Yesterday, the stage that Tom Dumoulin saw as an opportunity undid his lead. The irresistible force of Apeldoorn and Roccaraso (Aremogna) failed him. Dropped on the dirt-road climb of Alpe de Poti, he finished 38th at Arezzo, 2’51” after Brambilla.
A chapter ends, as the expression goes, and it is true that Grand Tours are sprawling stories with multiple plots and subplots, tales of hope, disappointment, triumph and disaster. But every rider has his own language and culture, so the nature of the novel changes for them all.
Yesterday’s stage winner, Gianluca Brambilla, was born at Bellano on Lake Como, one of the settings for The Betrothed (in Italian, I promessi sposi). For the new Maglia Rosa, whose daughter Asia was born on 23 April, the book of the Giro is, perhaps, like Alessandro Manzoni’s historical novel, one about the unwavering strength of love.
For the Russian, Ilnur Zakarin, now second in GC at 23”, the Giro perhaps seems Dostoevskiyan, a vast philosophical and religious exploration of human psychology.
Those near-perfect English speakers Steven Kruiswijk, now third at 33”, and Tom Dumoulin, perhaps think of the novels of Gerard Kornelis van het Reve, who moved to England in the 1950s, dropped the “van het” from his name and started writing in English.
And for the Colombians Esteban Chaves and Rigoberto Urán, now sixth and seventh at 48 and 49 seconds respectively, the Grand Tours perhaps have something of the magic realism of their Nobel Prize winner Gabriel García Márquez, in which in which the fantastic and the realistic merge in a world rich in imagination.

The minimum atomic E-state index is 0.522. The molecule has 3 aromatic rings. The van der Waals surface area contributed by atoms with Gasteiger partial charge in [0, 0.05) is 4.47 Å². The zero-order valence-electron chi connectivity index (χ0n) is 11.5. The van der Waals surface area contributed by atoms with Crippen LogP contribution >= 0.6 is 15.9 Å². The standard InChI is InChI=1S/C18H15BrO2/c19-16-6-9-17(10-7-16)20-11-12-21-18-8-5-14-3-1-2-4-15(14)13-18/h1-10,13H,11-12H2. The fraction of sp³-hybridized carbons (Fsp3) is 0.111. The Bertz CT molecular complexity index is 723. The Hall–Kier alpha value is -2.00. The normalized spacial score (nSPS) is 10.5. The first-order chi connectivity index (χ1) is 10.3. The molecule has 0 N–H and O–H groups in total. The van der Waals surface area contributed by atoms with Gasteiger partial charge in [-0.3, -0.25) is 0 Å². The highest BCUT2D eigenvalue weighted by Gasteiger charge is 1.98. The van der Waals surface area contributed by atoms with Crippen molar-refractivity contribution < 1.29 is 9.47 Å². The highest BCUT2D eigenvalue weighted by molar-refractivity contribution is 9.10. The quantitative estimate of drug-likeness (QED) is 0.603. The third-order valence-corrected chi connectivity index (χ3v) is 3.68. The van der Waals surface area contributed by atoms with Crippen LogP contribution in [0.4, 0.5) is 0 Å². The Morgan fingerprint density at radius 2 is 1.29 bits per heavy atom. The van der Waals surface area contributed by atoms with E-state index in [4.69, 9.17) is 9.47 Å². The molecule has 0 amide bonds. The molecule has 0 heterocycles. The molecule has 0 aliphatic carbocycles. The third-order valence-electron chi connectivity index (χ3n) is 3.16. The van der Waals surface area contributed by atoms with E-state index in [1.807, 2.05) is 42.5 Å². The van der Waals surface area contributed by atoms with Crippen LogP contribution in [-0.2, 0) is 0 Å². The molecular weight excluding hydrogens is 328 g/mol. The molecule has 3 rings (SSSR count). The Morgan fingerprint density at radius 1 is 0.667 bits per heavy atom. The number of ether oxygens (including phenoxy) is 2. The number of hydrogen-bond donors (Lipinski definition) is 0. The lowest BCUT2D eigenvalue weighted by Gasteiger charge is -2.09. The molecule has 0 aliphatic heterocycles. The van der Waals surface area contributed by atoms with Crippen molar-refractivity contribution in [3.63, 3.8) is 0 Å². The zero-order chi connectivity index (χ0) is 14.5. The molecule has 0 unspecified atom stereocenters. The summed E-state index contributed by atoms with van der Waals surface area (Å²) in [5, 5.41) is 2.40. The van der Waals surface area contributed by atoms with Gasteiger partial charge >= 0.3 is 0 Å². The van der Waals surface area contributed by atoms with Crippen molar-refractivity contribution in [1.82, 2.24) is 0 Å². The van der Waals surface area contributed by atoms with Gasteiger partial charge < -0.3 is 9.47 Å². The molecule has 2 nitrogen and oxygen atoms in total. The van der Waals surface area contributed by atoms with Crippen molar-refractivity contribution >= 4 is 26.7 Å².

Flicking back to the results page, another thought occurs. Today’s rippling, sinuous 40.5 km individual time trial has many favourites: Urán, the winner of the Barolo time trial two years ago; Nibali, always a good time triallist (Junior and U-23 World Time Trial bronze medallist in 2002 and 2004), and the Maglia Bianca Bob Jungels (a former Junior World Time Trial champion). But it suits no one more than Tom Dumoulin.
Perhaps the chapter has not ended at all. Perhaps this Giro is less a nineteenth-century novel than it is a game of snakes and ladders, or a counter-novel like Julio Cortázar’s 1953 work Hopscotch (Rayuela), with 155 chapters, the last 99 designated as ‘expendable’, and the rest either in sequence from chapters 1 to 56, or by hopscotching according to instructions specified by the author, or by the readers own choice of path through the narrative.
Time itself moves forwards, backwards and sideways: nothing is definitely – and the Maglia Rosa can always rise again.